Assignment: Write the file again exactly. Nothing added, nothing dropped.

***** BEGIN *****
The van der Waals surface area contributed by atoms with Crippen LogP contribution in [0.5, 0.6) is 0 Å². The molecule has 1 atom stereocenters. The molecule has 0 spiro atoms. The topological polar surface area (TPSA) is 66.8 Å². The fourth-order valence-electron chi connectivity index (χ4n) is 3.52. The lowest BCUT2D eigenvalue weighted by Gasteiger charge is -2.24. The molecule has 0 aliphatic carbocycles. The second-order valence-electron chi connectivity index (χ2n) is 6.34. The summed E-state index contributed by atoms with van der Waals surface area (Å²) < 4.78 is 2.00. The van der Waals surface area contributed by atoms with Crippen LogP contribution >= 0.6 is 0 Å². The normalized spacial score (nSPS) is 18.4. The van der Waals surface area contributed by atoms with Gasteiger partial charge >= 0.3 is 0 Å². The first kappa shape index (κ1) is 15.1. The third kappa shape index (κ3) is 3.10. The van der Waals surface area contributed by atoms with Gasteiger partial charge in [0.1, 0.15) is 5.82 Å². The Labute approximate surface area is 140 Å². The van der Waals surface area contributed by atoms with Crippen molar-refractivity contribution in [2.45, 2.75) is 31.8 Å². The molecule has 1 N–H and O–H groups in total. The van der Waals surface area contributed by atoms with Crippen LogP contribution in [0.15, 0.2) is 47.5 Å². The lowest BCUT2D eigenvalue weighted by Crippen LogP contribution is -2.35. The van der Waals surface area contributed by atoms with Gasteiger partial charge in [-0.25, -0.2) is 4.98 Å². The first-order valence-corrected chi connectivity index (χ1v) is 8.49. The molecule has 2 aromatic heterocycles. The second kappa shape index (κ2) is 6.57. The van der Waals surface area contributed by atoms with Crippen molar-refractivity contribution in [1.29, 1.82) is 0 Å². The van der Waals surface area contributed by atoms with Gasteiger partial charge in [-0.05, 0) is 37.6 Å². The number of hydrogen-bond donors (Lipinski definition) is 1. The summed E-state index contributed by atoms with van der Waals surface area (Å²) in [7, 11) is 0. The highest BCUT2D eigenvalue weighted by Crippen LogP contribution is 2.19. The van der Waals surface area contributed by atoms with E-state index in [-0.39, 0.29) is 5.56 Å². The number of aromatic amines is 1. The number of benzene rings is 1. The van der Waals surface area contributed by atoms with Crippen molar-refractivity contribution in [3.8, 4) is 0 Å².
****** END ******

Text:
The van der Waals surface area contributed by atoms with Crippen LogP contribution in [0.5, 0.6) is 0 Å². The molecule has 1 atom stereocenters. The molecule has 0 spiro atoms. The topological polar surface area (TPSA) is 66.8 Å². The fourth-order valence-electron chi connectivity index (χ4n) is 3.52. The lowest BCUT2D eigenvalue weighted by Gasteiger charge is -2.24. The molecule has 0 aliphatic carbocycles. The second-order valence-electron chi connectivity index (χ2n) is 6.34. The summed E-state index contributed by atoms with van der Waals surface area (Å²) < 4.78 is 2.00. The van der Waals surface area contributed by atoms with Crippen LogP contribution >= 0.6 is 0 Å². The normalized spacial score (nSPS) is 18.4. The van der Waals surface area contributed by atoms with Gasteiger partial charge >= 0.3 is 0 Å². The first kappa shape index (κ1) is 15.1. The third kappa shape index (κ3) is 3.10. The van der Waals surface area contributed by atoms with Gasteiger partial charge in [0.1, 0.15) is 5.82 Å². The Labute approximate surface area is 140 Å². The van der Waals surface area contributed by atoms with Crippen molar-refractivity contribution in [2.45, 2.75) is 31.8 Å². The molecule has 1 N–H and O–H groups in total. The van der Waals surface area contributed by atoms with Crippen LogP contribution in [0.15, 0.2) is 47.5 Å². The lowest BCUT2D eigenvalue weighted by Crippen LogP contribution is -2.35. The van der Waals surface area contributed by atoms with Gasteiger partial charge in [-0.25, -0.2) is 4.98 Å². The first-order valence-corrected chi connectivity index (χ1v) is 8.49. The molecule has 2 aromatic heterocycles. The second kappa shape index (κ2) is 6.57. The van der Waals surface area contributed by atoms with Crippen molar-refractivity contribution in [1.29, 1.82) is 0 Å². The van der Waals surface area contributed by atoms with Gasteiger partial charge in [-0.05, 0) is 37.6 Å². The number of hydrogen-bond donors (Lipinski definition) is 1. The summed E-state index contributed by atoms with van der Waals surface area (Å²) in [7, 11) is 0. The highest BCUT2D eigenvalue weighted by Crippen LogP contribution is 2.19. The van der Waals surface area contributed by atoms with E-state index in [-0.39, 0.29) is 5.56 Å². The number of aromatic amines is 1. The number of benzene rings is 1. The van der Waals surface area contributed by atoms with Crippen molar-refractivity contribution in [3.8, 4) is 0 Å².